I tried to assure myself that I was overthinking things, that today was a fluke. Maybe Simon had been in bed waiting for me, naked, and then decided to take an Advil in the kitchen. But then why hadn’t he told me he was in the kitchen when I came in? And really, why would he be completely naked? His feet got cold easily; wouldn’t he at least put on socks?

It seemed impossible to me that Simon would use his condition to do something that he knew was wrong. After all, he tried so hard to be normal, to maintain friendships and go to work and get exercise and watch movies in an actual movie theater. Though he had never told me so explicitly, I was sure that he had thought to himself many times that if someone gave him the opportunity to wake up one day and be visible, he would take it in a heartbeat. His condition was his weakness, his medical problem. Wasn’t it?

My stomach was churning, my head throbbing. I grabbed onto the curtain railing for support. I needed to get out of the shower before I slipped and hurt myself. I turned the water off, got out, and toweled myself dry, taking deep breaths and trying to clear my head. There was only one thing to do in this situation.

I wrapped myself in my bathrobe and entered our bedroom, my discarded clothes held loosely in my arms.

Simon was sitting on the bed in a T-shirt and sweatpants, reading the food section of The New York Times. His glasses were on. When I came into the room, he put down his newspaper and said, “Hello, my love. How was the hospital?”

“Simon,” I said. “I want to ask you something. And I want you to tell me the truth. Can you do that?”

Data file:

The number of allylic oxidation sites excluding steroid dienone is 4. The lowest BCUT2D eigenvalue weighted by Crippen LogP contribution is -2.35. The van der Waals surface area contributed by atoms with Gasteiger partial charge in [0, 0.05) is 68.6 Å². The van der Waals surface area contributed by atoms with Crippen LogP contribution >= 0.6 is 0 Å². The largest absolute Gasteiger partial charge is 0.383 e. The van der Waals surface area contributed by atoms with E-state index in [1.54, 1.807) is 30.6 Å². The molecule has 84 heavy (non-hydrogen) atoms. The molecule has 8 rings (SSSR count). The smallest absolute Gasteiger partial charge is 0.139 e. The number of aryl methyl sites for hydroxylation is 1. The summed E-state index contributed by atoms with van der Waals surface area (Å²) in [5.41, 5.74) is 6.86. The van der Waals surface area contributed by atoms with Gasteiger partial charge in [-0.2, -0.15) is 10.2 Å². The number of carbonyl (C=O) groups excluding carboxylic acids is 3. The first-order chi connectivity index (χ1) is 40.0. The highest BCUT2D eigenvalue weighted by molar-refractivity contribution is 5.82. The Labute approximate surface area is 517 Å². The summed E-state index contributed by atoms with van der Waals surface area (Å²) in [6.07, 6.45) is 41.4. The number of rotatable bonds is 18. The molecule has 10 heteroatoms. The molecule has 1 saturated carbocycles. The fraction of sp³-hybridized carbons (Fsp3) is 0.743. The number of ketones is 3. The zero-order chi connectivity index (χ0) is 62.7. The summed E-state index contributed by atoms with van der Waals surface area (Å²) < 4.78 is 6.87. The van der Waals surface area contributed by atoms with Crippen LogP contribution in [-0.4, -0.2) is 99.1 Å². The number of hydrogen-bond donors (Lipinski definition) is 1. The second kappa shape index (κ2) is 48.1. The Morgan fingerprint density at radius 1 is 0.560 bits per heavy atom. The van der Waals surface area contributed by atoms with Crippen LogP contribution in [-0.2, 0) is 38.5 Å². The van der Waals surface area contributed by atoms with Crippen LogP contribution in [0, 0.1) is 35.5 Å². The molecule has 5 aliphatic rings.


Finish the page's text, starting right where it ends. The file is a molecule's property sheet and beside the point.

“Yes,” he said.

I put my clothes in the hamper, then crawled onto the bed and toward him, sitting cross- legged in front of him and putting my hands on either side of his face so that I could feel his cheeks, his mouth, his forehead.

“What are you doing?” he asked.

“Do you sometimes stand naked in the living room and watch me when I get home from work without letting me know you’re there?”

His eyebrows twitched beneath my fingertips. It was a few moments before he replied. “Of course not,” he said, holding my hands and moving them away from his face. “Why would you say that?”

And then, only because I was so close to him, I heard him swallow.

“I think you’re lying,” I said.

He let out a choked sound. “Oh really?”

“We’ve been together for two and a half years,” I told him. “Do you think I don’t know by now what you sound like when you lie?”

“I think you’re paranoid. I think my invisibility is starting to burrow inside your brain.”

I glared at the wall behind his glasses. “I have been perfectly comfortable with your condition the entire time we’ve been together. You know that. I have respected you and seen you as a normal human being, despite all the struggles that you have to face.”

The coverlet undulated as he moved restlessly. “Why do you always treat it that way? Like my invisibility is some sort of health defect.”

“What do you mean?”

“I love you, but you always talk about the fact that I’m invisible as though it’s something that holds me back.”

“Doesn’t it?”


“Simon, you can’t even walk down the street without people screaming.”

“Thank you so much for reminding me. Actually, and I know this might shock you, but I don’t think of my invisibility as a curse. It’s a gift. It allows me to do things nobody else on Earth can do.”

“Like spy on your significant other while you’re naked?”

He let out a long sigh and dropped his head. The sleeve of his T-shirt lifted—he was scratching his head. “It was just once, my love.”

The words floated between us, almost physical.

“It wasn’t just once, was it?” I asked him, but it came out as more of a declarative sentence than a question.